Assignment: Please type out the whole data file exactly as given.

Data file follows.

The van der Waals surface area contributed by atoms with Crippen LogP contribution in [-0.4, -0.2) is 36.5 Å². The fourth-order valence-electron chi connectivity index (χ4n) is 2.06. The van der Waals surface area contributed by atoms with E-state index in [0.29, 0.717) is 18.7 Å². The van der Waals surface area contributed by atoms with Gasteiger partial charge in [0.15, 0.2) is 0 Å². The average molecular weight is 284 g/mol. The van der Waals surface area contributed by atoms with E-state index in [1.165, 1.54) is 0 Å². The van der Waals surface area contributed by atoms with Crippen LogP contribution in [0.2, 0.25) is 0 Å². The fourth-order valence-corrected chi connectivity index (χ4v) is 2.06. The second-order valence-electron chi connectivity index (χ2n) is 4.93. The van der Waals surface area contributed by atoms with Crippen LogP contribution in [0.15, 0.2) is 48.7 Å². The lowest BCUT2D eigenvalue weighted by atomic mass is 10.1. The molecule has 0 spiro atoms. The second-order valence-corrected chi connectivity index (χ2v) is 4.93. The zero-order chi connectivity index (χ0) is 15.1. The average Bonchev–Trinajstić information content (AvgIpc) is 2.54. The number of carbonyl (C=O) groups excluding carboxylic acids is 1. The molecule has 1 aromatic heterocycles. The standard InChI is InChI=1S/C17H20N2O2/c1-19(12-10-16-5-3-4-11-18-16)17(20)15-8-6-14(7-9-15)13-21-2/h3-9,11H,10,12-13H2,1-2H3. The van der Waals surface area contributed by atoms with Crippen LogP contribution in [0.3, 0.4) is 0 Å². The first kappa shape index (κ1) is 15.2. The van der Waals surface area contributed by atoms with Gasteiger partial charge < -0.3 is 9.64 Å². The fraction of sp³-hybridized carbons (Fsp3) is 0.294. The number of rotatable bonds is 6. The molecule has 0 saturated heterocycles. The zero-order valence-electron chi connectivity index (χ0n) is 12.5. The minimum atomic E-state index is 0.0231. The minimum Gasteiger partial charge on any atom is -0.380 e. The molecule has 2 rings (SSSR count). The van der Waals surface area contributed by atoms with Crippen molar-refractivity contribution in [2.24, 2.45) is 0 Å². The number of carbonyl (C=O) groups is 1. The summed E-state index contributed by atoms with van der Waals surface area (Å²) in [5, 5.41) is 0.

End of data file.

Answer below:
The van der Waals surface area contributed by atoms with Crippen LogP contribution in [-0.4, -0.2) is 36.5 Å². The fourth-order valence-electron chi connectivity index (χ4n) is 2.06. The van der Waals surface area contributed by atoms with E-state index in [0.29, 0.717) is 18.7 Å². The van der Waals surface area contributed by atoms with Gasteiger partial charge in [0.15, 0.2) is 0 Å². The average molecular weight is 284 g/mol. The van der Waals surface area contributed by atoms with E-state index in [1.165, 1.54) is 0 Å². The van der Waals surface area contributed by atoms with Crippen LogP contribution in [0.2, 0.25) is 0 Å². The fourth-order valence-corrected chi connectivity index (χ4v) is 2.06. The second-order valence-electron chi connectivity index (χ2n) is 4.93. The van der Waals surface area contributed by atoms with Crippen LogP contribution in [0.15, 0.2) is 48.7 Å². The lowest BCUT2D eigenvalue weighted by atomic mass is 10.1. The molecule has 0 spiro atoms. The second-order valence-corrected chi connectivity index (χ2v) is 4.93. The zero-order chi connectivity index (χ0) is 15.1. The average Bonchev–Trinajstić information content (AvgIpc) is 2.54. The number of carbonyl (C=O) groups excluding carboxylic acids is 1. The molecule has 1 aromatic heterocycles. The standard InChI is InChI=1S/C17H20N2O2/c1-19(12-10-16-5-3-4-11-18-16)17(20)15-8-6-14(7-9-15)13-21-2/h3-9,11H,10,12-13H2,1-2H3. The van der Waals surface area contributed by atoms with Crippen LogP contribution in [0.3, 0.4) is 0 Å². The first kappa shape index (κ1) is 15.2. The van der Waals surface area contributed by atoms with Gasteiger partial charge < -0.3 is 9.64 Å². The fraction of sp³-hybridized carbons (Fsp3) is 0.294. The number of rotatable bonds is 6. The molecule has 0 saturated heterocycles. The zero-order valence-electron chi connectivity index (χ0n) is 12.5. The minimum atomic E-state index is 0.0231. The minimum Gasteiger partial charge on any atom is -0.380 e. The molecule has 2 rings (SSSR count). The van der Waals surface area contributed by atoms with Crippen molar-refractivity contribution in [2.24, 2.45) is 0 Å². The number of carbonyl (C=O) groups is 1. The summed E-state index contributed by atoms with van der Waals surface area (Å²) in [5, 5.41) is 0.